Ketamine as an adjunctive therapy for major depression- a randomised controlled trial

According to the World Health Organisation, depression is now the leading cause of disability worldwide.  Depression can be a chronic disorder, with 5-9 episodes per lifetime, and 30% of sufferers don’t respond to adequate trials of antidepressant drugs and/or talking therapies.  This creates a great societal as well as personal burden.  Moreover, when these treatments do work they can take many weeks to exert their effect.

There is thus a need for better and more rapid-acting treatments for depression. One possibility is the anaesthetic ketamine, which can be abused as a “party drug” because of its dissociative effects, such as feeling like you’re floating or even out of your body.  However, a recent landmark finding is that single low-dose slow ketamine infusions have remarkably strong and rapid antidepressant effects. Fortunately, using ketamine with proper supervision is safe and effective.  Ketamine works differently to currently used antidepressants and there is evidence that it may change brain cell pathways and connections, a process called neuroplasticity. However, little has been reported about using repeated ketamine as an “add-on” or adjunctive therapy in real-world practice.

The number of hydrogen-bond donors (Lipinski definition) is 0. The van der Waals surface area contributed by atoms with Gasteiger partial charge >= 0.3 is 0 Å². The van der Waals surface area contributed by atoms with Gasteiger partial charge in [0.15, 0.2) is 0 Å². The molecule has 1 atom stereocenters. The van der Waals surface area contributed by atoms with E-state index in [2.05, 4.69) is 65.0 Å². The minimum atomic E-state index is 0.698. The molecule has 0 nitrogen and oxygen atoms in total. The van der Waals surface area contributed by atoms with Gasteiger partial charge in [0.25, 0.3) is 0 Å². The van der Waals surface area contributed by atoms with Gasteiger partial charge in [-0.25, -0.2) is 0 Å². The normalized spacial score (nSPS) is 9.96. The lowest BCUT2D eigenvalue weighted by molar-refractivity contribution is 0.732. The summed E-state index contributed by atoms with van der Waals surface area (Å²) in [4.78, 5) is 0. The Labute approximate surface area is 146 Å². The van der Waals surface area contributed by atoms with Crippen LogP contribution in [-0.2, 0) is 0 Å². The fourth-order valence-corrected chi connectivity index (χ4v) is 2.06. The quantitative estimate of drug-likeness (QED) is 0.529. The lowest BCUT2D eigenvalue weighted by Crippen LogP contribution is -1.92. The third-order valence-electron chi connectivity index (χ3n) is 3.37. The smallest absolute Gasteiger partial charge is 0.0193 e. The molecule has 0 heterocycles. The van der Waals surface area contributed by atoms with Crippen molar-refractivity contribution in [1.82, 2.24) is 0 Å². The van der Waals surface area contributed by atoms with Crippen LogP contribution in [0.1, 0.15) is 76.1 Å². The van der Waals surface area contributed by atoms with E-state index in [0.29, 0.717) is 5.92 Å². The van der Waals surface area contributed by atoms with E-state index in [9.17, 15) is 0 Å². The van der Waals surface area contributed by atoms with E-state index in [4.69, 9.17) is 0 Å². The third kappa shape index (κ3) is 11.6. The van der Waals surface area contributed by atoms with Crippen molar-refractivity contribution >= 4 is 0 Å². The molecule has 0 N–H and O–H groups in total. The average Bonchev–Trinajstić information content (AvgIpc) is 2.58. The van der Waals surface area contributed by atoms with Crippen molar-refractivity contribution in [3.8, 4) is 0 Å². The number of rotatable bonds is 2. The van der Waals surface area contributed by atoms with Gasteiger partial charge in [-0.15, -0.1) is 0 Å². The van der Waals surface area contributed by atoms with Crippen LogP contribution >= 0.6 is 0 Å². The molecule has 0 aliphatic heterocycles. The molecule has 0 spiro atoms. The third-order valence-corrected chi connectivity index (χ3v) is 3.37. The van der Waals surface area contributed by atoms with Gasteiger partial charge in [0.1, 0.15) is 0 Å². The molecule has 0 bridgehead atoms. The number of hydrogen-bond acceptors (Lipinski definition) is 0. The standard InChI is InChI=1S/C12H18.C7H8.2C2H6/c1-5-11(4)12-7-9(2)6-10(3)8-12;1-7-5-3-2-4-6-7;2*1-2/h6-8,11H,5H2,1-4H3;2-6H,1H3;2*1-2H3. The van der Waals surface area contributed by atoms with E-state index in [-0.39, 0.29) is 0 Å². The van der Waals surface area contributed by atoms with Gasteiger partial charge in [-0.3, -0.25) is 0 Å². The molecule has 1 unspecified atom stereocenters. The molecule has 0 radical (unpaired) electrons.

In this study, people hospitalised with severe depression will be randomised to receive either ketamine or the placebo drug midazolam once weekly for four weeks. This will be in addition to their regular care to assess what happens in routine clinical work. Neither patients nor researchers will know what treatment is being given and we will follow-up patients for another six months to assess long-term effects. We will also investigate the safety and comfort of this treatment, as well as possible cost and quality-of-life benefits, using a number of scientific questionnaires. Investigating whether ketamine can improve recovery from depression has the potential to improve the quality of life of the 6,000 people in Ireland hospitalised each year with depression.

Award Date
07 March 2019
Award Value
Principal Investigator
Professor Declan McLoughlin
Host Institution
Trinity College Dublin